The study also showed that all the foreign TSSs (1,2, 12, 13, 15, 16, and 18) exceeded violation limit for lead recommended by the FAO/WHO, in contrast to some of the locally produced TSSs (20, 22, and 23-27), which did not exceed the violation limit. This showed that foreign tobacco snuffs were more contaminated with lead and indeed other heavy metals than the locally made snuffs. Foreign countries are more industrialized than Nigeria, hence the tendency for their soils to be more heavily contaminated with chemical pollutants, which are then absorbed by the leaves of tobacco plant in the farms. 
Also, crop farmers in foreign countries have more access to fertilizers and pesticides than Nigeria farmers, hence the tendency for their tobacco plants to be exposed more easily to lead and other heavy metals that are thereafter retained in the leaves, which will undergo eventual processing to snuff and other tobacco product. [14,15]
The study showed varying levels of the heavy metal lead in different brands of tobacco snuff obtained from various geopolitical zones of Nigeria. This evaluation shows that the majority of the tobacco snuffs in Nigeria is highly contaminated with lead and therefore constitutes major health risk to the local population. It also showed that foreign tobacco snuffs have a relatively higher concentration of lead than the local ones. This means a more profound adverse health effects on our population as our people often seem to prefer foreign goods to the locally made ones, including snuff.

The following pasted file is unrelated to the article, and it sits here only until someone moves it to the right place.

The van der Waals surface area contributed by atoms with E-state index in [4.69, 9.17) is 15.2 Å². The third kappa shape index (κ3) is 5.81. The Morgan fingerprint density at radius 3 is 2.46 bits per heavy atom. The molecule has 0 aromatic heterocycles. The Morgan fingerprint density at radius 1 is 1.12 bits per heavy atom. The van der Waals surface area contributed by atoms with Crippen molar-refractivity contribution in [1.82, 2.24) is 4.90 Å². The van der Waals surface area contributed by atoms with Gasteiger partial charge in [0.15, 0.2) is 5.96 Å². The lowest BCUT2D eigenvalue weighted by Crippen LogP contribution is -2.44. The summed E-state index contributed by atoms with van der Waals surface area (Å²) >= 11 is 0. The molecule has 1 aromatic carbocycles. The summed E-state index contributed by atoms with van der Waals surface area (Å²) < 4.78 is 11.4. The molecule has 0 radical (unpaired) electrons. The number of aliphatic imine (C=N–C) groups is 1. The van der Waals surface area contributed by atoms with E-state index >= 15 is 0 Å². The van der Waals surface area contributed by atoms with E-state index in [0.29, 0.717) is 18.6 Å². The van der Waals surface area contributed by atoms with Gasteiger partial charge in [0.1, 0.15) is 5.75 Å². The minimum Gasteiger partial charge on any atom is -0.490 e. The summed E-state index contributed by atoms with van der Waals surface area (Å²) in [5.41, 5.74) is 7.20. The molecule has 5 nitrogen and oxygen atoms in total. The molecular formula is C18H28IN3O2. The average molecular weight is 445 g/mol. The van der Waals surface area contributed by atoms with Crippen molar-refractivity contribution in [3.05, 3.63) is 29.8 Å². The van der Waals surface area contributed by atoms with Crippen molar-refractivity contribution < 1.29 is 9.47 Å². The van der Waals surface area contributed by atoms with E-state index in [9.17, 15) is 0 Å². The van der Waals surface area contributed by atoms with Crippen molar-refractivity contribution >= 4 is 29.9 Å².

The Federal Ministry of Health (FMOH) should regulate further with a stricter measure the production and use of all tobacco products in Nigeria. Also, health-care workers should enlighten their patients and the general populace on the obvious dangers inherent in the use of tobacco snuffs.
We thank Miss Onyejiaka Chinaza Vivian for the contribution to this manuscript and pharmacist (Mrs.) Zelinjo Igweze for supervising the work.
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Source of Support: Nil, Conflict of Interest: None declared.
Prosper O Adogu (1), Joseph C Enye (2), Henry N Chineke (3), Irene A Merenu (3), Nonye B Egenti (4), Ifeoma A Modebe (1)
(1) Department of Community Medicine and PHC Nnamdi Azikiwe University Teaching Hospital/Nnamdi Azikiwe University, (NAU/NAUTH) Nnewi, Nigeria.
(2) Department of Pharmacy Madonna University Elele River State Nigeria.
(3) Department of Community Medicine Imo State University Owerri Nigeria.
(4) Department of Community Medicine, University of Abuja, Nigeria.
Correspondence to: Prosper O Adogu, E-mail: firstname.lastname@example.org
Received May 20, 2015. Accepted May 28, 2015